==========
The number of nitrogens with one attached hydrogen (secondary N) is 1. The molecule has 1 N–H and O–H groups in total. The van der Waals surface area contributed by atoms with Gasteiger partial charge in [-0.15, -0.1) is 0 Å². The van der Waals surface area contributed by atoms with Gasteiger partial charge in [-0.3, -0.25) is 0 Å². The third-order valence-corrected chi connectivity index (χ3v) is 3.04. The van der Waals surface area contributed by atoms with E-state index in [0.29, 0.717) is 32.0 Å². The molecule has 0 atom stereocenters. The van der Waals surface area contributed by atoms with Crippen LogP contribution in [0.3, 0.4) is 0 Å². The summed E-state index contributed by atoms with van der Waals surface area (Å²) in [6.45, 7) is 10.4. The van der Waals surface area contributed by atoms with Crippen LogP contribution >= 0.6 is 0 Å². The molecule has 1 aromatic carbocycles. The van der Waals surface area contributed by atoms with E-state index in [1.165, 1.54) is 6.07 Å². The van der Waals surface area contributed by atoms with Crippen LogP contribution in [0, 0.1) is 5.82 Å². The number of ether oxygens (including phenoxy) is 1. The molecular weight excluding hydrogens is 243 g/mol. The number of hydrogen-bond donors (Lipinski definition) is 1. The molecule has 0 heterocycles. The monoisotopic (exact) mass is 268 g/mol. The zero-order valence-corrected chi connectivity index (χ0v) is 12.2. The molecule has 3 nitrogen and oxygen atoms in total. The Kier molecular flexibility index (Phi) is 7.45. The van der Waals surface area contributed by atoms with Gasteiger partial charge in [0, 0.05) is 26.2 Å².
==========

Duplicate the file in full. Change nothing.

The number of nitrogens with one attached hydrogen (secondary N) is 1. The molecule has 1 N–H and O–H groups in total. The van der Waals surface area contributed by atoms with Gasteiger partial charge in [-0.15, -0.1) is 0 Å². The van der Waals surface area contributed by atoms with Gasteiger partial charge in [-0.3, -0.25) is 0 Å². The third-order valence-corrected chi connectivity index (χ3v) is 3.04. The van der Waals surface area contributed by atoms with E-state index in [0.29, 0.717) is 32.0 Å². The molecule has 0 atom stereocenters. The van der Waals surface area contributed by atoms with Crippen LogP contribution in [0.3, 0.4) is 0 Å². The summed E-state index contributed by atoms with van der Waals surface area (Å²) in [6.45, 7) is 10.4. The van der Waals surface area contributed by atoms with Crippen LogP contribution >= 0.6 is 0 Å². The molecule has 1 aromatic carbocycles. The van der Waals surface area contributed by atoms with E-state index in [1.165, 1.54) is 6.07 Å². The van der Waals surface area contributed by atoms with Crippen LogP contribution in [0, 0.1) is 5.82 Å². The number of ether oxygens (including phenoxy) is 1. The molecular weight excluding hydrogens is 243 g/mol. The number of hydrogen-bond donors (Lipinski definition) is 1. The molecule has 0 heterocycles. The monoisotopic (exact) mass is 268 g/mol. The zero-order valence-corrected chi connectivity index (χ0v) is 12.2. The molecule has 3 nitrogen and oxygen atoms in total. The Kier molecular flexibility index (Phi) is 7.45. The van der Waals surface area contributed by atoms with Gasteiger partial charge in [0, 0.05) is 26.2 Å².